Supergirl has proven that it’s at its best when it’s churning out storylines wrought in emotional context. Where it makes the audience feel rather than merely watch. It was something that was prevalent in the opening episodes of this third season. But lately, it’ been lacking.
Honestly, Supergirl has been lacking the thing that has made it my favorite DCTV show over the past season and a half: emotion. I mean full-fledged emotion complete with heart-to-hearts that both want you to rip your heart out and sing with the angels.
Lately, it feels like Supergirl is relying mostly on action with occasional moments of heart in a way that isn’t as impactful as it has been in the past. It feels like this season could be building to one of those epic emotional moments, but right now it feels like a long way away. I want a reason to care now. Whether that’s Kara and Alex or Kara and Mon-El or Sam and Ruby, I want some substantial feels to cling to.
Supergirl’s latest hour, “Fort Rozz,” brought the female dream team to space in search of information on Reign, which would lead to the revelation about the World Killers. Reign isn’t alone. And if Team Supergirl doesn’t find the others before Reign, then the world would go to hell. Even more than it already feels like it might.
I have to give it to Supergirl in this hour: I enjoyed several dynamics that felt like they’d been earned. Granted, it took awhile to get there in the episode, but I enjoyed getting to see women supporting women and ultimately women inspiring women. Whether it was Kara’s relationship with Livewire (RIP) or Psi (enjoy that room with a window) or Alex and Ruby’s budding relationship, this episode did give us some moments. But it still didn’t feel like the kind of emotion that I’d grown accustomed to. Might just be a personal preference. But I miss that.
Let’s talk more about this episode, which included the key to ultimately defeating Reign, Kara’s new friends, Kara and Mon-El’s relationship, and Alex and Ruby’s new friendship.
The Key to Defeating Reign
Supergirl has set up an improbable foe for its hero. Facing a World Killer with similar abilities but perhaps more strength. Reign has already kicked the crap out of Kara and walked away without breaking stride. This isn’t your typical villain. This isn’t that villain from season 1 whose name I can’t remember — wait, is it Non? — or Astra. This is someone whose sole purpose is to rid the world of sinners and deliver her unique brand of justice on anyone that commits sin — by acts of violence or standing by and letting things happen.
Villains are the heroes of their own story. Even super-enhanced ones like Reign. They believe that what they’re doing is the right thing. They have motive. They have weakness. You just have to find it.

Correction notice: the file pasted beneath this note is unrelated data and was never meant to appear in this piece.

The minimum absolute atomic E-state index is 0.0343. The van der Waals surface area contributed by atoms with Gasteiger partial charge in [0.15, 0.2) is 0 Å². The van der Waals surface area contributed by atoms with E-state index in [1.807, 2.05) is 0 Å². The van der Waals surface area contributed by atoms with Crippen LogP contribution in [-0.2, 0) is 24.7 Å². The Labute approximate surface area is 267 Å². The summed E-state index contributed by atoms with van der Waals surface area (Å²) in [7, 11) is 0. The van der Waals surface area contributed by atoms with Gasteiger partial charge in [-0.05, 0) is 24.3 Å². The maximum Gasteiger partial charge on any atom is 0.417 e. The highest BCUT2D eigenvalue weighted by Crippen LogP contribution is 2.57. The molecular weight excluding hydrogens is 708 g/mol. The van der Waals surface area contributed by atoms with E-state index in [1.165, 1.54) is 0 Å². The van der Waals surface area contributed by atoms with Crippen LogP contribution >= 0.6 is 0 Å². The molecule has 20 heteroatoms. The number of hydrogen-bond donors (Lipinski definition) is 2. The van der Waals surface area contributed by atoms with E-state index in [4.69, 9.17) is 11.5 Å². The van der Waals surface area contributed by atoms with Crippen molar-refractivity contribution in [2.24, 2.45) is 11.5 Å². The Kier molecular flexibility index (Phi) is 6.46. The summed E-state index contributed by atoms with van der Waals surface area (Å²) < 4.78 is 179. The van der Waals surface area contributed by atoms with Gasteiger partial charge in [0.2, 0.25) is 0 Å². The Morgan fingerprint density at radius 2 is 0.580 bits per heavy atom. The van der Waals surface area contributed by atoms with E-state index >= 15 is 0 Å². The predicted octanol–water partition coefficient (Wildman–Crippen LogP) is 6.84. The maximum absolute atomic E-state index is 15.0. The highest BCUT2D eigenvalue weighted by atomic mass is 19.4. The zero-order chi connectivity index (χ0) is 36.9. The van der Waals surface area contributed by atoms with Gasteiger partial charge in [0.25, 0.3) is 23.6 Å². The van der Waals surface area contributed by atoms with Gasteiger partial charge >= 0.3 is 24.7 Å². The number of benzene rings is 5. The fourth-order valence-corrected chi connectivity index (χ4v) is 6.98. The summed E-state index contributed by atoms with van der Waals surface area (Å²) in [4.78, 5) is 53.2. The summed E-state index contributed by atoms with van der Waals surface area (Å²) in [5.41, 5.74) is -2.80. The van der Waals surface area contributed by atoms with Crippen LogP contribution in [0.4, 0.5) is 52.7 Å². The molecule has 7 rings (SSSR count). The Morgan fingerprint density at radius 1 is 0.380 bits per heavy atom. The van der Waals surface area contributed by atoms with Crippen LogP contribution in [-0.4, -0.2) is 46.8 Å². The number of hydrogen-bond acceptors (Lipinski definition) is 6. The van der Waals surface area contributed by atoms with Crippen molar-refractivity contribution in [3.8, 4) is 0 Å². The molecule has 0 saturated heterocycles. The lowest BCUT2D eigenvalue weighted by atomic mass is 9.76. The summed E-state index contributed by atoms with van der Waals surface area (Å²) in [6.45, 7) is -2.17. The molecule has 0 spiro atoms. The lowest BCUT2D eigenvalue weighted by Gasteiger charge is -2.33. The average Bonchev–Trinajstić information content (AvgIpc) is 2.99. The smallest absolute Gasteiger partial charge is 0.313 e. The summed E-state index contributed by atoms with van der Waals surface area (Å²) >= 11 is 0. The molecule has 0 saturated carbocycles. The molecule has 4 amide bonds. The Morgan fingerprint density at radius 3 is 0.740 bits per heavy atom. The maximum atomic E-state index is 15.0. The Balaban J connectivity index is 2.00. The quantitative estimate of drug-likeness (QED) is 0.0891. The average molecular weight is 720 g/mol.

While for awhile we’ve known that Ruby would likely be the key to saving Sam and defeating Reign, this episode all but confirmed that for me. In an episode where Supergirl speaks about “seeing humanity” in Reign; in not being able to reach her. In an episode where Psi gets inside Reign’s mind and pulls to the surface her greatest fear: losing Ruby, thus temporarily waking Sam from her World Killer stupor. In an episode where even Reign pointed out “(Sam) has strength I did not expect.”
Foreshadowing. All of it is foreshadowing, as far as I’m concerned. It’s the obvious key to defeating Reign. Only now, Reign might be the least of their worries — not that other World Killers are out there.
Plus, Sam’s starting to realize that something is wrong — she’s blacking out, not remembering going places, losing time. She’s becoming aware that something is happening that is outside her control. In confiding in Alex, this might be an important step in discovering what makes Reign tick and how they might ultimately overcome her. Hint: Love. It’s always love.
Making New Friends
When you’re in dire circumstances and damn near desperate, it’s times like these when you’re forced to turn to people you don’t necessarily like but need in order to succeed. Success, in this case, is not die at the hands of Reign by getting intel on her. The answers? Located inside Fort Rozz, which Supergirl tossed into space, and then began orbiting a blue star. First rule: No powers. Second rule: No boys. Third rule: Frenemies needed.
“This feels like a risk worth taking,” Kara says. And it was.
Kara turned to longtime frenemy Livewire and Psi, as well as new friend (maybe?) Imra to travel to Fort Rozz in order to retrieve information about Reign, which might include how to stop her. Naturally, as you’d expect, the dynamic between Supergirl, Livewire, and Psi alone was enough to power that damn Legion ship. It was hysterical, it was suspenseful — as you waited for the betrayal — and it ended up being quite heartfelt. Nothing was more surprising than that.
While Psi certainly had a moment of character growth — choosing to use her powers to help her allies and eventually saving Supergirl from Reign — it was Livewire that stole the show for me. Livewire is a villain that we’ve always gotten to see a human side to, whether that was in her introduction or second appearance or this current one. There’s an obvious redemption just below the surface, and you have to believe that Kara saw that from the beginning. Kara always looks for the best in people. That’s who she is. She also has the power to inspire. And that’s something that certainly translated.
We saw Livewire rise to the occasion — to “have Kara’s back” — as she went into space, powerless to defend herself. It would’ve been easy for Livewire to fry her. But instead, Livewire went above and beyond to protect her. More than that, there was a genuine concern there. We saw Livewire, a ruthless villain, ultimately sacrifice her life to save Supergirl. But Livewire was leading by example. She saw how Supergirl was willing to die for her, and her loyalty won out. Livewire threw herself in front of Supergirl to take Reign’s blast. Ultimately, she died so Supergirl could live. And I’ll be damned if that didn’t mess me up a little.